In Quentin Tarantino’s third film, the legendary Pam Grier plays an air hostess who becomes embroiled in an elaborate set-up after she’s arrested by the FBI.
Based on a book, it’s by far Tarantino’s most plot-heavy film, with a lengthy set-up where we try and work out what Jackie’s up to. The film is built around the charismatic Greer and Tarantino’s worship of her, changing the name and ethnicity of the novel’s white Jackie Burke, presumably as a reference to Greer’s famous heroine Foxy Brown.
Jackie is a down-and-out middle aged air hostess who can’t get a job with a decent airline and is reduced to trafficking drugs and money. But by the sheer force of her personality, and possibly the fact she is underestimated, she is able to bend the men around her to her will.
This includes FBI officer Ray Nicolette (Michael Keaton) who first busts Jackie smuggling cash and cocaine, Ordell Robbie (Samuel L Jackson) the gun dealer the feds are after, and Max Cherry (Robert Forster), a trustworthy bail-bondsman who ultimately helps Jackie plan an epic theft under the nose of both the FBI and Ordell.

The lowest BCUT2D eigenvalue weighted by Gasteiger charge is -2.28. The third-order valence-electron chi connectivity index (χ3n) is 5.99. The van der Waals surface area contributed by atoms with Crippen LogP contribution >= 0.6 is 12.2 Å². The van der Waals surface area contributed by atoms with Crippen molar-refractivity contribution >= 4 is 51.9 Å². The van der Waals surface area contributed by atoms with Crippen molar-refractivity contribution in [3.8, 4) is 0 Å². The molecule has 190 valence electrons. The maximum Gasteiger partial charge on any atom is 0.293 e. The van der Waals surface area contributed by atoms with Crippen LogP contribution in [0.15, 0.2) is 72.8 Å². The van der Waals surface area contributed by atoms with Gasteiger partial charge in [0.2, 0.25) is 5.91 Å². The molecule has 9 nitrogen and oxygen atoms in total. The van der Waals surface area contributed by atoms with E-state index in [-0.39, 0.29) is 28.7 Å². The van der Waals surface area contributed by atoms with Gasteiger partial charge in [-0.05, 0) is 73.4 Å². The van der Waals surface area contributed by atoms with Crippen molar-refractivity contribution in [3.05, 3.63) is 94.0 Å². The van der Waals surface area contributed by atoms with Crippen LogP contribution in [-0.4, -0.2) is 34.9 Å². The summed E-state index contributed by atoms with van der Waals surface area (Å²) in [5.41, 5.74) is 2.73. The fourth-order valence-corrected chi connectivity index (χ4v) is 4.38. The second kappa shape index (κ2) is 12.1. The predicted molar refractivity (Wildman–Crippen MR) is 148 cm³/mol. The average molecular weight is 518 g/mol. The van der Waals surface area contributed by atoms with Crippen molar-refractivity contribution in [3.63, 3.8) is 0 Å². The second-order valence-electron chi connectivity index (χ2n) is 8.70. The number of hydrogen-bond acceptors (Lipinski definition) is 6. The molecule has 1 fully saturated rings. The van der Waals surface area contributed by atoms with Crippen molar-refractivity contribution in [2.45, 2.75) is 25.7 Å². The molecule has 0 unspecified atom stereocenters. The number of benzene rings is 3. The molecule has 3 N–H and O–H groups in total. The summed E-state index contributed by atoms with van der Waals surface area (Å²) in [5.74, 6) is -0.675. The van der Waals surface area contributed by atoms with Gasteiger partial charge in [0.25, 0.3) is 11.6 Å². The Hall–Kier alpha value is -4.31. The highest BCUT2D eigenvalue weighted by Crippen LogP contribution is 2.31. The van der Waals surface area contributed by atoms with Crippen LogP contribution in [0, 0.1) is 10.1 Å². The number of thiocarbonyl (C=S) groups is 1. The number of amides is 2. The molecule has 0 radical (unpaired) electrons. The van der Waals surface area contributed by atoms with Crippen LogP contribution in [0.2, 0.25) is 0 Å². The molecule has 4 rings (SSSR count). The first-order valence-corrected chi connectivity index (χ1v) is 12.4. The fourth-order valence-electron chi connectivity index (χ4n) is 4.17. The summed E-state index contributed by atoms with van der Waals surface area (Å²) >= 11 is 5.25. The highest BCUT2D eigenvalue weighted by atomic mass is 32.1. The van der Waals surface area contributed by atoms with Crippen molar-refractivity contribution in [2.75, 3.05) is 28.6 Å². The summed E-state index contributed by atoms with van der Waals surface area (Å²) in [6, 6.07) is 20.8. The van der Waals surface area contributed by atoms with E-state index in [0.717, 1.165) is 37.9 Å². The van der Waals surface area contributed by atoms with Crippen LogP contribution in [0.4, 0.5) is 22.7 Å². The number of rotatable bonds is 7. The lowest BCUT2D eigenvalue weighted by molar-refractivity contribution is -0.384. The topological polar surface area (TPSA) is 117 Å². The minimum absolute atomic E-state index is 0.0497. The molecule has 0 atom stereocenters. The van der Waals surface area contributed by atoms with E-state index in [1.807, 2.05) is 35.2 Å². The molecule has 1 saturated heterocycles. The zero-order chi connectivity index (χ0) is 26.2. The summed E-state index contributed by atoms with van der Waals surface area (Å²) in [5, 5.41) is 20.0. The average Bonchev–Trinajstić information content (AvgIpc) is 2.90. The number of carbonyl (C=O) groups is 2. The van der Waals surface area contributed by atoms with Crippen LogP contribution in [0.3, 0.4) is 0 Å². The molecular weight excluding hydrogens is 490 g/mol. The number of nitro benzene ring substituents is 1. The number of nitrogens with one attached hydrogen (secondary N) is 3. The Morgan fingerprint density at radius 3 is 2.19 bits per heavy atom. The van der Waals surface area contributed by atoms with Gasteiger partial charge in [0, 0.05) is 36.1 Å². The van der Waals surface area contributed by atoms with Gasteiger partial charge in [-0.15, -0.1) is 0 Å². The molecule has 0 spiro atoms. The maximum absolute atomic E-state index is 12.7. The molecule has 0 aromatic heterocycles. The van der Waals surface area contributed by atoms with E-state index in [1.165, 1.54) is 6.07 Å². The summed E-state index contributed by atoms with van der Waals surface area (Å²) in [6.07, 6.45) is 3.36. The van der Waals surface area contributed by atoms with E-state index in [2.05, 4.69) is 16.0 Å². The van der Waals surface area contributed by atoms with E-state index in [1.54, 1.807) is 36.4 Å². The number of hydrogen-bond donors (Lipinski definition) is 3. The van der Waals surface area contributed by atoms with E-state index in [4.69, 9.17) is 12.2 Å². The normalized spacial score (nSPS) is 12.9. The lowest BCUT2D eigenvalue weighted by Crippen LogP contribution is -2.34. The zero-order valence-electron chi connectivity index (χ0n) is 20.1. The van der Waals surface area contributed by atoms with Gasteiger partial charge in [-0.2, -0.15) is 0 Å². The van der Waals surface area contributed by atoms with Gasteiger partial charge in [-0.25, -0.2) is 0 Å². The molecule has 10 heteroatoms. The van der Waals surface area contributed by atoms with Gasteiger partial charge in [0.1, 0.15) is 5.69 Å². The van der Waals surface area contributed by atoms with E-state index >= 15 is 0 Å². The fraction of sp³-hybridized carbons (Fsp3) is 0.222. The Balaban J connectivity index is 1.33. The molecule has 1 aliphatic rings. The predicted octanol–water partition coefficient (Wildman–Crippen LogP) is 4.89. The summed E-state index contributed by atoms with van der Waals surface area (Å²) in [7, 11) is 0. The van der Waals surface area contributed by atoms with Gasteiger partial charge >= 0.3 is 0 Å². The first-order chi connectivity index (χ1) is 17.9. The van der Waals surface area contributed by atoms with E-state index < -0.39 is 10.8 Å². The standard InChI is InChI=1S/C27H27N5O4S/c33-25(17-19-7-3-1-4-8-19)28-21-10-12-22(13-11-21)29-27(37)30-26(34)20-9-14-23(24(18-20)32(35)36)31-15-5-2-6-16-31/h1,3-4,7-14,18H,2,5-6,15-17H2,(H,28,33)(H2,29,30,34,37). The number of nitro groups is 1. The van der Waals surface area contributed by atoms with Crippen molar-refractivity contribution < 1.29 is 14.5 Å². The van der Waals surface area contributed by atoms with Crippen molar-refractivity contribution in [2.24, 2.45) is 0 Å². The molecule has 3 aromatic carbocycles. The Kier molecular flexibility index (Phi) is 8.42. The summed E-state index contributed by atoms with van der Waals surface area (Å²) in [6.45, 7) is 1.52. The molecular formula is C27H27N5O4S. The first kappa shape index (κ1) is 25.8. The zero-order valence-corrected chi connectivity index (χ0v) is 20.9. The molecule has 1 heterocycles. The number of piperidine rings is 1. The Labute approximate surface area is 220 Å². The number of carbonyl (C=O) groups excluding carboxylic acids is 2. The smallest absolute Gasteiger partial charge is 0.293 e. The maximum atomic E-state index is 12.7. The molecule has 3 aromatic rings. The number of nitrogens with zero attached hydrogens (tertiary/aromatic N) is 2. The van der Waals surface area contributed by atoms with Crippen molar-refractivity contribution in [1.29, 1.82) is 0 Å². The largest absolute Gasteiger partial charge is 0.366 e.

In spite of the amount of time discussing details it’s never boring, peppered with Tarantino’s snappy pop-culture infused dialogue. The result is a lengthy affair, which is hard to follow in detail on the first (or second) viewing. But even without this it’s highly entertaining throughout thanks to its ensemble cast.
Jackson steals the show with his Jules Winnfield-on-steroids performance as the funny-but-ruthless Ordell, the screwdriver-drinking arms dealer who says ‘motherfucker’ more than any other Jackson character. Forster and Keaton are fantastic, as is Bridget Fonda as Melanie, a young woman who lives in one of Ordell’s houses. Robert de Niro is also excellent as a dimwitted, mumbling associate of Robbie who spends most of the film puffing on a bong. And of course Pam Grier takes the title role, managing to be every bit as smart, charismatic and appealing as she needs to be.
It’s masterfully directed by Tarantino who avoids his now-annoying chapter headings, while keeping the pop soundtrack of his previous two films, heavily featuring Across 110th Street from the film of the same name. The end result is a film that’s entertaining throughout and is more rewarding with every re-watch.